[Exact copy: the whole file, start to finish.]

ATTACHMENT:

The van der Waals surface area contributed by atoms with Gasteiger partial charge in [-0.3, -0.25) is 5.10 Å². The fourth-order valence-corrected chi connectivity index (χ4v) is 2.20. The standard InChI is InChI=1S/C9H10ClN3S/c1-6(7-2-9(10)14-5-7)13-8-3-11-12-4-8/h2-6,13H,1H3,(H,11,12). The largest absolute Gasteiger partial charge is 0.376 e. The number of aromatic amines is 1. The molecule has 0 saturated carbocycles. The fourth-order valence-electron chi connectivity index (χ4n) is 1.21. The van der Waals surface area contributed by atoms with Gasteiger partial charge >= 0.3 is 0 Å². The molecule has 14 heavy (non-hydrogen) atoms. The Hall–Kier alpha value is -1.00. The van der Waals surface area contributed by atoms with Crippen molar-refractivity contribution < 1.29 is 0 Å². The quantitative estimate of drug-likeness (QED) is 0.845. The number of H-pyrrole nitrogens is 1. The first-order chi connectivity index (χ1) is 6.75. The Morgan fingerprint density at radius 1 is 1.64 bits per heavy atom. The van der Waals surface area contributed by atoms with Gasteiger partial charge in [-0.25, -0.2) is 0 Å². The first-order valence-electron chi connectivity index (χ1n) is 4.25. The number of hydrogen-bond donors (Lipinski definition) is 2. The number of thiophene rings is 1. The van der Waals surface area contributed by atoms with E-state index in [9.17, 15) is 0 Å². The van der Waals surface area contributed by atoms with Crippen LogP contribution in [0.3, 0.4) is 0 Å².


The van der Waals surface area contributed by atoms with Gasteiger partial charge in [-0.3, -0.25) is 5.10 Å². The fourth-order valence-corrected chi connectivity index (χ4v) is 2.20. The standard InChI is InChI=1S/C9H10ClN3S/c1-6(7-2-9(10)14-5-7)13-8-3-11-12-4-8/h2-6,13H,1H3,(H,11,12). The largest absolute Gasteiger partial charge is 0.376 e. The number of aromatic amines is 1. The molecule has 0 saturated carbocycles. The fourth-order valence-electron chi connectivity index (χ4n) is 1.21. The van der Waals surface area contributed by atoms with Gasteiger partial charge >= 0.3 is 0 Å². The molecule has 14 heavy (non-hydrogen) atoms. The Hall–Kier alpha value is -1.00. The van der Waals surface area contributed by atoms with Crippen molar-refractivity contribution < 1.29 is 0 Å². The quantitative estimate of drug-likeness (QED) is 0.845. The number of H-pyrrole nitrogens is 1. The first-order chi connectivity index (χ1) is 6.75. The Morgan fingerprint density at radius 1 is 1.64 bits per heavy atom. The van der Waals surface area contributed by atoms with Gasteiger partial charge in [-0.25, -0.2) is 0 Å². The first-order valence-electron chi connectivity index (χ1n) is 4.25. The number of hydrogen-bond donors (Lipinski definition) is 2. The number of thiophene rings is 1. The van der Waals surface area contributed by atoms with E-state index in [9.17, 15) is 0 Å². The van der Waals surface area contributed by atoms with Crippen LogP contribution in [0.3, 0.4) is 0 Å².